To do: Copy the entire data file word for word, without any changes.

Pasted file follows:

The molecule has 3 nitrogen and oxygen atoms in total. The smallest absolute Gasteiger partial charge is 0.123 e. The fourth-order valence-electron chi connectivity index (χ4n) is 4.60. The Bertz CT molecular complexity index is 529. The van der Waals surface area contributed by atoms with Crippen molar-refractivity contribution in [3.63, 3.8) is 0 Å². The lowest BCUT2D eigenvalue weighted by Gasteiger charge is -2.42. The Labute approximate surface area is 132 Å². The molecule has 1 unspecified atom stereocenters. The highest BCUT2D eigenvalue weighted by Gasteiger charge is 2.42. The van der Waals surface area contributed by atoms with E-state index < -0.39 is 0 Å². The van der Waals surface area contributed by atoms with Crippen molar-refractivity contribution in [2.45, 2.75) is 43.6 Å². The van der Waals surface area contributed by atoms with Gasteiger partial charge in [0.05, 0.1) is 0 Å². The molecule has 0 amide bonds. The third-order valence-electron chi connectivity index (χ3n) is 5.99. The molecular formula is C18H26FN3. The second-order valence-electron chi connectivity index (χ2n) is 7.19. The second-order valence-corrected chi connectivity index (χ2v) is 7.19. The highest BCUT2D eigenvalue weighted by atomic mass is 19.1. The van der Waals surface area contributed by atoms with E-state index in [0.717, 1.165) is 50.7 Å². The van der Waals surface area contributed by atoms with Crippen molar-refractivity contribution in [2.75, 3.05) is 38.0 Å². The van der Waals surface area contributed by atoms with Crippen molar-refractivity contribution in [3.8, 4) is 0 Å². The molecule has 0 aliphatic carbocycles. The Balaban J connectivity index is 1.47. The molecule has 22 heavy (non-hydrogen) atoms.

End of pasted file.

The molecule has 3 nitrogen and oxygen atoms in total. The smallest absolute Gasteiger partial charge is 0.123 e. The fourth-order valence-electron chi connectivity index (χ4n) is 4.60. The Bertz CT molecular complexity index is 529. The van der Waals surface area contributed by atoms with Crippen molar-refractivity contribution in [3.63, 3.8) is 0 Å². The lowest BCUT2D eigenvalue weighted by Gasteiger charge is -2.42. The Labute approximate surface area is 132 Å². The molecule has 1 unspecified atom stereocenters. The highest BCUT2D eigenvalue weighted by Gasteiger charge is 2.42. The van der Waals surface area contributed by atoms with E-state index < -0.39 is 0 Å². The van der Waals surface area contributed by atoms with Crippen molar-refractivity contribution in [2.45, 2.75) is 43.6 Å². The van der Waals surface area contributed by atoms with Gasteiger partial charge in [0.05, 0.1) is 0 Å². The molecule has 0 amide bonds. The third-order valence-electron chi connectivity index (χ3n) is 5.99. The molecular formula is C18H26FN3. The second-order valence-electron chi connectivity index (χ2n) is 7.19. The second-order valence-corrected chi connectivity index (χ2v) is 7.19. The highest BCUT2D eigenvalue weighted by atomic mass is 19.1. The van der Waals surface area contributed by atoms with E-state index in [0.717, 1.165) is 50.7 Å². The van der Waals surface area contributed by atoms with Crippen molar-refractivity contribution in [2.75, 3.05) is 38.0 Å². The van der Waals surface area contributed by atoms with Crippen molar-refractivity contribution in [3.8, 4) is 0 Å². The molecule has 0 aliphatic carbocycles. The Balaban J connectivity index is 1.47. The molecule has 22 heavy (non-hydrogen) atoms.